He then argues: “It is, therefore, logical that when the Constitution assigned these tasks, it also gave the municipality a degree of powers to allocate land ...”

EFF municipalities will adopt the ‘use it or lose it’ principle and would pass by-laws allowing for the expropriation and allocation of land to provide bulk services.

In this vein they would also support programmes to train people to become farmers with the express aim of increasing agricultural productivity. 

Not all their own way

However, the EFF will not have it all their own way. The Sub-division of Agricultural Land Act, for instance, prohibits owners of agricultural land from sub-dividing it. The EFF will need the consent of the Minister of Rural Affairs and Land Reform to do that.

Clearly, the abundance of (mostly white held) farmland is in the line of fire and at stake here as the ‘land issue’ might be set to become a battle ground in parts of the country, post the August elections.

It is estimated that since 1994 only some eight million hectares of farmland have been successfully transferred to black owners, accounting for only about 10% of the land which was in white hands in 1994.

A key dilemma is government’s inability, to date, to meet the ANC’s long-running target of transferring 30% of this land to black ownership and impatience has set in – a factor now exploited by the EFF.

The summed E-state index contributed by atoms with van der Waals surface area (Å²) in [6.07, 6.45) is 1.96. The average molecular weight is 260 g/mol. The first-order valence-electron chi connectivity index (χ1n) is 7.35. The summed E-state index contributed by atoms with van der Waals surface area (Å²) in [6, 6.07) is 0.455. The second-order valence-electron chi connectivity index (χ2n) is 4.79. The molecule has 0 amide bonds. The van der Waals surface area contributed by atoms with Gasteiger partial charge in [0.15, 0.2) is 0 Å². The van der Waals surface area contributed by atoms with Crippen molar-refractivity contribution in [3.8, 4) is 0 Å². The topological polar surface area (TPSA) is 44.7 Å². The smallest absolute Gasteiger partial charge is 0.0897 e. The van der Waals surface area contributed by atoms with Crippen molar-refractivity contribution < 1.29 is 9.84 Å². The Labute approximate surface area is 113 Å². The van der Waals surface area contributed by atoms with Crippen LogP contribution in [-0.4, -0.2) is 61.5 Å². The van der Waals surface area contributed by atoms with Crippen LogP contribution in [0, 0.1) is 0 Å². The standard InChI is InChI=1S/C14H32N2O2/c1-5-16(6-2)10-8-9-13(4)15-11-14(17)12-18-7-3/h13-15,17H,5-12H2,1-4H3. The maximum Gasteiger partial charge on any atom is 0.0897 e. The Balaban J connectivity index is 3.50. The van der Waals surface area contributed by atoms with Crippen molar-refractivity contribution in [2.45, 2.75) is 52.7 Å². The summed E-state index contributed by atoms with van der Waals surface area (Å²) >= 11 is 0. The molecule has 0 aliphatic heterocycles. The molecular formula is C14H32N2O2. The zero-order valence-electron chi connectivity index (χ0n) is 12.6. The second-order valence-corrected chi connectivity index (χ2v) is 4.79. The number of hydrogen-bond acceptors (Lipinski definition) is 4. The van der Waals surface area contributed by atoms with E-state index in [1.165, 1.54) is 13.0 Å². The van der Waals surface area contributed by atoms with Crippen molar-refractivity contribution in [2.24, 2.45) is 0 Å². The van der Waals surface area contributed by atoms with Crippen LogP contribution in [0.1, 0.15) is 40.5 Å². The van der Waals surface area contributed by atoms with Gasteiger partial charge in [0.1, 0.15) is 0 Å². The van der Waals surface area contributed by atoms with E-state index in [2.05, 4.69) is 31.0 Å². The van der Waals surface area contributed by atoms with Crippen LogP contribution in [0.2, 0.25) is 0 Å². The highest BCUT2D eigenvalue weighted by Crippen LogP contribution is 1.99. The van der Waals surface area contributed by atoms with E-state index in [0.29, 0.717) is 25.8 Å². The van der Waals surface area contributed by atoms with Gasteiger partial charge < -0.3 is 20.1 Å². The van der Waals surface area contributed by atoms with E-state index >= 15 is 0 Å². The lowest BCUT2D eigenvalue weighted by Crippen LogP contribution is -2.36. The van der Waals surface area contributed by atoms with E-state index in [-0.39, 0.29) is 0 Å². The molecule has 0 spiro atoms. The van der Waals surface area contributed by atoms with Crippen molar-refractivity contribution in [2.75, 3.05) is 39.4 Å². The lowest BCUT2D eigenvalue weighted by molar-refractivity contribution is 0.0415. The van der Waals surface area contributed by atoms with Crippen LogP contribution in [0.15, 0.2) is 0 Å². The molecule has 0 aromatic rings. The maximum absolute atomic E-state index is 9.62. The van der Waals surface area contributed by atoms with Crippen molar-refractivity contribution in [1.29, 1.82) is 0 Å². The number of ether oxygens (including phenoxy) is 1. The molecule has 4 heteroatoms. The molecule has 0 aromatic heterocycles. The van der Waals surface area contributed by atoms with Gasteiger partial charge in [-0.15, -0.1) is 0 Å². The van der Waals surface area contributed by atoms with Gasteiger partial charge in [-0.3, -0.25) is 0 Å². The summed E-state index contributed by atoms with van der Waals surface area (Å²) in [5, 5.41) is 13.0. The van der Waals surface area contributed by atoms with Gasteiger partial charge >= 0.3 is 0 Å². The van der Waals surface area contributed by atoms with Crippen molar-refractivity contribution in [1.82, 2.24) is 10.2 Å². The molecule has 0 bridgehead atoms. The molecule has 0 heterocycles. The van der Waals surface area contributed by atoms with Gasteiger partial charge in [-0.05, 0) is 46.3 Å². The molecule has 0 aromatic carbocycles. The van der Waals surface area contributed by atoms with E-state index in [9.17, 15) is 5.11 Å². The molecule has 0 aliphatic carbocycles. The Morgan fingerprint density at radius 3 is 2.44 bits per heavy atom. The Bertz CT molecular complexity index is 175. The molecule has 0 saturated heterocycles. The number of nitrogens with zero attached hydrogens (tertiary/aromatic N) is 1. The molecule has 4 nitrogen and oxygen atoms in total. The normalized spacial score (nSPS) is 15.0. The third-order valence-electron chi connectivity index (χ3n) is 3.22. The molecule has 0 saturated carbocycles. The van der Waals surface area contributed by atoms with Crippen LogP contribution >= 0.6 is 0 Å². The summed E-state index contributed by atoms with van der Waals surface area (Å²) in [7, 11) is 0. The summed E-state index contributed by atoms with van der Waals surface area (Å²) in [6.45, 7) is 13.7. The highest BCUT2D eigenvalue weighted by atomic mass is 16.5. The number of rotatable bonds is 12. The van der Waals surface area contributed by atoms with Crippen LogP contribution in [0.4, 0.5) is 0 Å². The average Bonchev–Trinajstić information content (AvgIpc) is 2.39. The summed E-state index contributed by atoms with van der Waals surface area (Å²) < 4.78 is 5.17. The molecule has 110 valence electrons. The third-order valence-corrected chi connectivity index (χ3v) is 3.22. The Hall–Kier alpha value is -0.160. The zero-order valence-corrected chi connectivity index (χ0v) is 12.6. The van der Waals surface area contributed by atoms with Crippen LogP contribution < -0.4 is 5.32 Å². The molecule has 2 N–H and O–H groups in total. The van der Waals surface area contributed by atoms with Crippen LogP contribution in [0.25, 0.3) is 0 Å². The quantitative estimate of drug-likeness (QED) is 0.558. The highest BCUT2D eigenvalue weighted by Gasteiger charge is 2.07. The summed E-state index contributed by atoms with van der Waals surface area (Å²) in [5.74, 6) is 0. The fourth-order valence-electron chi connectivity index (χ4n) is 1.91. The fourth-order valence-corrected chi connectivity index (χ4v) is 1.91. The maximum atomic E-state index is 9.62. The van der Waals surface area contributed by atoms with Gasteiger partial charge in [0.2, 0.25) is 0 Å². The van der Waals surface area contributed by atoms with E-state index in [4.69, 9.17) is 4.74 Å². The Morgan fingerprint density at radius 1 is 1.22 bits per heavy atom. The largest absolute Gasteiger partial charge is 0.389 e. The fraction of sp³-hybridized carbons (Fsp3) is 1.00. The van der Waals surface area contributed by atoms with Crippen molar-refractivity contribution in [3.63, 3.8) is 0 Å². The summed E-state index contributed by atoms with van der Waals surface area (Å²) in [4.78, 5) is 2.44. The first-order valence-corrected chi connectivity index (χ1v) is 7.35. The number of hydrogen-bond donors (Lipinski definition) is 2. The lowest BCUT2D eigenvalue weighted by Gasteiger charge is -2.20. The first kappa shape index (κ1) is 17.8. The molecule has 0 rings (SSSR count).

In a bid to expedite the process, government is also planning to impose limits on farm sizes to, it is argued, free up land, which can then be redistributed.

Gugile Nkwinti, Minister of Rural Development and Land Reform, informed Reuters that they intended to set a range of limits – between a 1,000 hectare for the small-scale farms up to a maximum of 12 000 hectares for the large-scale farming.

He further argued that “if you are a small-scale farmer and have 1400 ha, we will buy the 400, and leave you with your 1,000 ha. We will buy the extra and redistribute it to black people”.

Kruger Park example

He was speaking at a ceremony in the Kruger National Park where President Zuma handed over R84 million as compensation to several black communities that had been evicted from their land decades ago.

They had claims on two million hectares of the National Park from which they had been removed in terms of the Native Land Act of 1913.

By all accounts this feat is a feather in the government’s cap as it managed to keep the National Park intact while compensating the claimants for past wrongs.

But this is a success story exactly because the process allowed equitable redress against fair and reasonable compensation ... which is the only way to go if we are to remain a competitive economy that attracts the foreign direct investment we so desperately need to stimulate growth and job creation. It is an absolute requirement of the rating agencies, whether we agree with them or not.

The other side of the coin is explored by independent agriculture economist Fanie Brink in an article on MyNews website last week.

He warns that the way land reform policies are implemented is creating “unnecessary uncertainty and will plunge the country into famine and bigger poverty”.

At the heart of his arguments is that the interventionist policies are disruptive of market forces, which are the real drivers of economic growth.

by Eve van Basten